Review of Black Ops 2: Apocalypse DLC From Activision
Back to it’s origins is the theme for the final DLC pack in the season pass for Black Ops 2. With two out of four multiplayer maps being re-imaginings and the new zombie map starring familiar faces, is this faithful fan service, or are they on the cusp of stagnation?
Frost takes place in a snowed over European city, with a dreadfully narrow bridge, of which no-one dares cross due to ample sniper coverage. Flanking routes adorn the sides, giving players who have a sense of survivability an avenue to travel. A central, frozen canal river resides perpendicular to the general passages of combat, providing a quick; sneaky way to cross the breadth of the map, often undetected. Several rooms overlook high-traffic areas, perfect for sitting quietly in a corner; frustrating the run ‘n’ gunners. Several long lines of sight grace this map making a long range assault rifle or LMG a useful choice for the majority of encounters.
Pod, an atypical example of how visions of utopia often, in media at least, turn into a literal warzone. An overgrown palette of clambering vines and dilapidated structures provide the setting for a good mixture of close and mid-range combat. A natural looking environment makes a change from the fashionable ‘clean’ look of some previous maps and creates an almost believable theatre. Small pods are dotted about in predictably tactical positions, overlooking entrances and each other, often giving you something to shoot at. The outer skirts hold some particularly nasty lines of sight for those who love to exploit the head glitch spots too.
Dig is the first of two remakes in Apocalypse, taking it’s inspiration from the classic World at War map: Courtyard, it’s frenetic outdoor corridors house some ferocious SMG and shotgun battles, whilst the wily may find solace via clambering to a vantage point. Blindly charging into the centre will reward you with a killcam faster than you can scream an obscenity as there are many canny places to hide and spy around the outskirts. If you do plan on taking the aggressive stance, you’d better brush up on corner peeking as the square map is somehow filled with them. With many clamber points; being able to take unpredictable routes throughout the map, objective based games can be surprisingly more tactical, the downside being the inevitably large amount of deaths from behind!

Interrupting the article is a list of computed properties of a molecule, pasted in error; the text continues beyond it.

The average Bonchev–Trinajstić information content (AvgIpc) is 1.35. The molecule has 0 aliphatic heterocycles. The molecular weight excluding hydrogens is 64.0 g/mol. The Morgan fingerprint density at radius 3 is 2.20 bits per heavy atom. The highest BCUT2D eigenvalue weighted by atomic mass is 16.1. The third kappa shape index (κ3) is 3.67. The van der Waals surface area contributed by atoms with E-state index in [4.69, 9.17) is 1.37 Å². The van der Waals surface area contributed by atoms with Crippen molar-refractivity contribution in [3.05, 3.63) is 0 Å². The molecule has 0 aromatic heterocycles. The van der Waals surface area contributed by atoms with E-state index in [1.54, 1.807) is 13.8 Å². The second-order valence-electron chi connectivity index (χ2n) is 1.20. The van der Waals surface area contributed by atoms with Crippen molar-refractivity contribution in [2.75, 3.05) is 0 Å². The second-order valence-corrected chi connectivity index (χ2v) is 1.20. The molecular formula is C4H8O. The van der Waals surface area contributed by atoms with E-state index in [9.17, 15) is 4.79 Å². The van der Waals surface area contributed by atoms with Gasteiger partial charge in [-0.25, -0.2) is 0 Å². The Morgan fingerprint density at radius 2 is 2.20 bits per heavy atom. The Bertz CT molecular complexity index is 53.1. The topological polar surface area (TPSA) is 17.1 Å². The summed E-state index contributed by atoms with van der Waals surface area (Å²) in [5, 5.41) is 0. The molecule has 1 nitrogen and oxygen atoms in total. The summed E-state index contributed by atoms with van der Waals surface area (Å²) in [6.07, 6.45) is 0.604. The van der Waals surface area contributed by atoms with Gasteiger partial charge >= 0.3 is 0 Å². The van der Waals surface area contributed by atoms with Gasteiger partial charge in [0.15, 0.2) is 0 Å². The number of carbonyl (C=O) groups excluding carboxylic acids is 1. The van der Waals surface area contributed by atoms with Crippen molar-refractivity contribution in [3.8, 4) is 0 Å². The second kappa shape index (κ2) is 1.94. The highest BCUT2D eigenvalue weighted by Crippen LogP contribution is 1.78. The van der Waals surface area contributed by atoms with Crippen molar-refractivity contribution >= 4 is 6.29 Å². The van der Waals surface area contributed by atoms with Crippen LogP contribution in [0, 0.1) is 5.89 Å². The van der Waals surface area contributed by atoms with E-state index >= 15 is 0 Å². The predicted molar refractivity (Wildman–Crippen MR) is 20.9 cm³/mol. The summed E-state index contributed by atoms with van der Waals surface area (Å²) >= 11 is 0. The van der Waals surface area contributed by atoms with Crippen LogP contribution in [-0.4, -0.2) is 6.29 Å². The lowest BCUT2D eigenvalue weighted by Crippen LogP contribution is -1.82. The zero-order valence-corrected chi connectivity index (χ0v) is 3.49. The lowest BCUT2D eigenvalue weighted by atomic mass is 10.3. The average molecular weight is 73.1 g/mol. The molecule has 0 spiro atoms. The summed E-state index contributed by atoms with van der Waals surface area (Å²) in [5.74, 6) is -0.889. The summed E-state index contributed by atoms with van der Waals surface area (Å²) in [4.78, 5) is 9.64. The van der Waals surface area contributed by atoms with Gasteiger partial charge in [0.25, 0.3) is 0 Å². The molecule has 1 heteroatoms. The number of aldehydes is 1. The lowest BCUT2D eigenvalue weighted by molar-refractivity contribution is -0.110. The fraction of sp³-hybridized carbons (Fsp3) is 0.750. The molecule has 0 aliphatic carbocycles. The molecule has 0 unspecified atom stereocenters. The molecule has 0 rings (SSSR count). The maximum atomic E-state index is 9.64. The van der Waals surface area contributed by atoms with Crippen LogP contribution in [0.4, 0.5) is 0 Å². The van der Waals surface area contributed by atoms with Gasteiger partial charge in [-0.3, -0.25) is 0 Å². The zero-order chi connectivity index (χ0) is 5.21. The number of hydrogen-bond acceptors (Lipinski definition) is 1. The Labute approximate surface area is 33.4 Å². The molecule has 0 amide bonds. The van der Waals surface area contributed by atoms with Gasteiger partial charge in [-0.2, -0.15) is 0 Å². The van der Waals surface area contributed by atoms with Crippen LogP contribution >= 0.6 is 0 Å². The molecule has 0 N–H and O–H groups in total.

Takeoff is the final multiplayer map on offer, reminiscent of the original Black Ops map Stadium from the First Strike DLC. Favouring verticality and large open areas ripe for air superiority, it’s a snipers paradise. Or in other words, frustrating! Easily defendable vantage points are rife, making certain game-types a nightmare to traverse between objectives. My best survival technique involved a silenced SMG, and sticking to the outskirts at all times, manly! Domination is hectic to say the least, but then, Domination is always hectic! With a couple of power points under your teams control, the enemy shouldn’t stand a chance.
Origins, by far the packs largest draw, sees the original gang banding together again in a new zombie adventure. With a 1000 ft. roaming robot, wonder weapons aplenty and an all new Easter egg to discover, most players will find solace here. Multiple individual generators powering small sections of the map as opposed to the classic ‘power on’ switch, allows a little more exploration and planning that can go into the starting phase. Set in the era of WW1, trenches and no-mans land are the suitable battlegrounds of Origins. Again, a lot of new material, and lore, has been implemented into zombies. New elemental staffs can be created, a giant tank can be ridden around on and new armoured zombies will destroy you if you’re not geared up properly. A whole slew of secrets awaits those with four players, patience and a penchant for exploration, perhaps there’s even an end besides dropping dead at the hands of the horde?
Despite the always on par zombie offering and the entertaining, if not a little tired multiplayer maps, with Ghosts just around the corner, you’d probably be better off putting the cash towards that instead. Although a solid offering, it’s timing of release was simply too late in the games life-cycle to warrant a purchase from many but the hardcore. Without any special features or new playlists on offer, the resounding bang it deserves to go out on, ends up as more of a fizzle to mark the end of one of the best shooters of this generation.
Reviewed on PS3, also available on Xbox 360 and PC.